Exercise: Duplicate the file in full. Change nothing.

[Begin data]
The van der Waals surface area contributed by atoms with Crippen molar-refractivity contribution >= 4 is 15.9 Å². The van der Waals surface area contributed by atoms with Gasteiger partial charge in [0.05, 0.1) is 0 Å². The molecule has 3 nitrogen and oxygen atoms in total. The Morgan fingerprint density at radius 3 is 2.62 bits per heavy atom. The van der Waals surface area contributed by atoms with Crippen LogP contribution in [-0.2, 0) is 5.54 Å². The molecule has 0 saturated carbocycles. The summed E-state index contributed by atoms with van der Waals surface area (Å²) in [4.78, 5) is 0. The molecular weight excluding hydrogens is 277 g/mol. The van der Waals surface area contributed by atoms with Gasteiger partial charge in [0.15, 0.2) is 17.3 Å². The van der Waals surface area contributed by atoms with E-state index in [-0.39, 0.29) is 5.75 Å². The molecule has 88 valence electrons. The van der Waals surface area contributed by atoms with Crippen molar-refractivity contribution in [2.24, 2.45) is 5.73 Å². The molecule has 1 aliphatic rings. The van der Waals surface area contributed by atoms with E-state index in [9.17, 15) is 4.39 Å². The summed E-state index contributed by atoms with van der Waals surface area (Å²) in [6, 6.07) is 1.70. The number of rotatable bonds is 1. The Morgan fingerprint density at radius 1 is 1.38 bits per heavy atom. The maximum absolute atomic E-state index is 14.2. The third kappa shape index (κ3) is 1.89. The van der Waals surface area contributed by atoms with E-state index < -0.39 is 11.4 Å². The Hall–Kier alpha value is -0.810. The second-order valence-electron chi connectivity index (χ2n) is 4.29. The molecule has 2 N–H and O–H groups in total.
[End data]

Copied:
The van der Waals surface area contributed by atoms with Crippen molar-refractivity contribution >= 4 is 15.9 Å². The van der Waals surface area contributed by atoms with Gasteiger partial charge in [0.05, 0.1) is 0 Å². The molecule has 3 nitrogen and oxygen atoms in total. The Morgan fingerprint density at radius 3 is 2.62 bits per heavy atom. The van der Waals surface area contributed by atoms with Crippen LogP contribution in [-0.2, 0) is 5.54 Å². The molecule has 0 saturated carbocycles. The summed E-state index contributed by atoms with van der Waals surface area (Å²) in [4.78, 5) is 0. The molecular weight excluding hydrogens is 277 g/mol. The van der Waals surface area contributed by atoms with Gasteiger partial charge in [0.15, 0.2) is 17.3 Å². The van der Waals surface area contributed by atoms with E-state index in [-0.39, 0.29) is 5.75 Å². The molecule has 88 valence electrons. The van der Waals surface area contributed by atoms with Crippen molar-refractivity contribution in [2.24, 2.45) is 5.73 Å². The molecule has 1 aliphatic rings. The van der Waals surface area contributed by atoms with E-state index in [9.17, 15) is 4.39 Å². The summed E-state index contributed by atoms with van der Waals surface area (Å²) in [6, 6.07) is 1.70. The number of rotatable bonds is 1. The Morgan fingerprint density at radius 1 is 1.38 bits per heavy atom. The maximum absolute atomic E-state index is 14.2. The third kappa shape index (κ3) is 1.89. The van der Waals surface area contributed by atoms with E-state index < -0.39 is 11.4 Å². The Hall–Kier alpha value is -0.810. The second-order valence-electron chi connectivity index (χ2n) is 4.29. The molecule has 2 N–H and O–H groups in total.